The Wilderness Society has been one of the leaders in opposing opening the Outer Continental Shelf and areas in the Gulf of Mexico to energy exploration and production. NMWA has led the opposition to natural gas drilling in Otero Mesa, a sprawling desert emptiness on the Texas border. Blocking energy production in the Arctic National Wildlife Refuge has been at the top of the agenda for The Wilderness Society for a generation. Even though the Arctic plain is thousands of miles distant, with a climate, flora and fauna unlike anything in New Mexico, NMWA has joined that fight.

Both organizations want reintroduction of large predators in New Mexico, expansion of their range and restrictions on human activities that come in conflict with the animal’s needs and behavior. These groups have worked aggressively for reintroduction of wolves in southwest New Mexico. They also want to see reintroduction of the jaguar. The current executive director of NMWA has called for releasing grizzlies in New Mexico even though that might cause an “inconvenience” for human beings. Both organizations also participate in litigation to stop human activities, from recreation to natural resource extraction, which they deem contrary to the interests of selected wildlife species.

The programs of these organizations adversely impact the oil and gas revenues that constitute a third of the New Mexico state budget and support schools around the state. These organizations’ wildlife policies also place them into direct conflict with agriculture, one of the major employers and sources of income and taxes in rural New Mexico.

Opposition to developing ANWR, the OCS and other federally owned energy deposits has the added consequence of reducing federal revenues critical to New Mexico’s economy and contributes to the nation’s increasing dependence on foreign sources of oil.

The Wilderness Society has headquarters in Washington, D.C. It is a tax-exempt 501(c)(3) organization, meaning it does not pay taxes on its income. According to its 2006 report to the IRS, The Wilderness Society earned $37.5 million in income. It claimed assets of $53.9 million, including an investment portfolio of $27.6 million. Its top executive officer earned nearly $300,000. It has more than 85 employees who earn over $50,000, about twice the median income of a New Mexican family of four.

Though it is much smaller, NMWA has offices in Albuquerque, Las Cruces, Carlsbad and Santa Fe. Its budget in 2005 exceeded $750,000. Its 2006 budget was $427,000. Its executive director makes more than $50,000. Details on other staff salaries are not public information.


(a) Nondisclosure and Misleading Disclosure

Under state and federal law, a person paid to influence legislators and their staffs is required to register as a lobbyist, disclose their clients, and report gifts, meals and trips provided to legislators and staff.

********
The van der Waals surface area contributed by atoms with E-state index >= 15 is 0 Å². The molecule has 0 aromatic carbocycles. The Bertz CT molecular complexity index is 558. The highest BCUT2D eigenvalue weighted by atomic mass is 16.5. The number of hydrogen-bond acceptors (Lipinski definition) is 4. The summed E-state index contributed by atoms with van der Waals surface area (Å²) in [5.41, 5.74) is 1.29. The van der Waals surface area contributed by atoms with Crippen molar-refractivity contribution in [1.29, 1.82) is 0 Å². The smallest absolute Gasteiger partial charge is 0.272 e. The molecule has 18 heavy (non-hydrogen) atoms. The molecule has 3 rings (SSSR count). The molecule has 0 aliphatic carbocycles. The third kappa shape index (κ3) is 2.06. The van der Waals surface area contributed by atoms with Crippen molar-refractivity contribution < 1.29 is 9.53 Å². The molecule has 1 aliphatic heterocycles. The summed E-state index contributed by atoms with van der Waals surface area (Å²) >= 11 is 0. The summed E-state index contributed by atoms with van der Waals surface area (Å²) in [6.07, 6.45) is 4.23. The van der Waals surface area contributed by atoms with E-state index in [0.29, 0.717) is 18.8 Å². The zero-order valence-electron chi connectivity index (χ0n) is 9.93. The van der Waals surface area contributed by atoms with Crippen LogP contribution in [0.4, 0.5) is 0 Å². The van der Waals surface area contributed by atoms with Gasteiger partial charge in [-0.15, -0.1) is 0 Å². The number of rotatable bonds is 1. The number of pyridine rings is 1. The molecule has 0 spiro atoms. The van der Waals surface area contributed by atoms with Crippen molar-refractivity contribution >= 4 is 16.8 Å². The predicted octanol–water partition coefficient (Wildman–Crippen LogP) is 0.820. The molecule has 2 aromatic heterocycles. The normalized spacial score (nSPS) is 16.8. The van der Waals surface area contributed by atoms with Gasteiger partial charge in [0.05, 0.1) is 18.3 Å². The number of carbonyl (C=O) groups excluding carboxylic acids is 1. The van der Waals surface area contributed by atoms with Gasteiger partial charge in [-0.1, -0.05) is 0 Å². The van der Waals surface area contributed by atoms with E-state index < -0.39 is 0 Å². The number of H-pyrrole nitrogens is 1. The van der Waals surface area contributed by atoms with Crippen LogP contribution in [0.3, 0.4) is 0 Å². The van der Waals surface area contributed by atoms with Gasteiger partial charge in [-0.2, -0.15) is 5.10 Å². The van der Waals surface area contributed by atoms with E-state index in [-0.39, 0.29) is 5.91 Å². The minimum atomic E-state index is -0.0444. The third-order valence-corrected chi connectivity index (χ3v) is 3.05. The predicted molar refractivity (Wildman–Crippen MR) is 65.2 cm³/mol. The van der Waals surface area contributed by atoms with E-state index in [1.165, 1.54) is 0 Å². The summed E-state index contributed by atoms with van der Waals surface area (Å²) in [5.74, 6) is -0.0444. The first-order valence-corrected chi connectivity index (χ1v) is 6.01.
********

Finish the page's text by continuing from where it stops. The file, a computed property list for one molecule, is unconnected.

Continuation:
Environmental groups, like industry groups, have teams of lobbyists that work Capitol Hill and the Roundhouse in Santa Fe. Certain New Mexico lobbyists, such as Gregory Green and Linda Siegel, specialize in representing environmental groups as part of a “progressive” advocacy practice. A search of lobbyist disclosure records reveals the identity of their clients. A search by organization, conversely, reveals the lobbyists each organization has retained.

No similar disclosure requirements apply to the three elected officials on the payrolls of The Wilderness Society and NMWA. The on-line legislative profile of Jeff Steinborn describes his occupation only as “land conservation.” That information is so inadequate it is misleading. The occupation of “land conservation” could equally apply to a range scientist working with ranchers and farmers. Much of the work of Steinborn’s employer, on the other hand, is intended to, or has the consequence of, adversely impacting agricultural activities. Steinborn’s employer’s idea of “land conservation” is removing land from all uses except sitting idle as wilderness.

Steinborn’s vague occupational description fails to reveal that he works in direct opposition to the state’s largest private employer, the oil and gas industry, and the largest single pillar upholding state government’s budget. NMWA fights the industry throughout the state. Sometimes those battles swirl around remote areas like Otero Mesa. But NMWA has also jumped into the fight to prevent oil drilling in the Galisteo Basin outside Santa Fe. This area has been so impacted by human activity—subdivisions, roads, utility corridors, mining—it would never qualify for wilderness designation.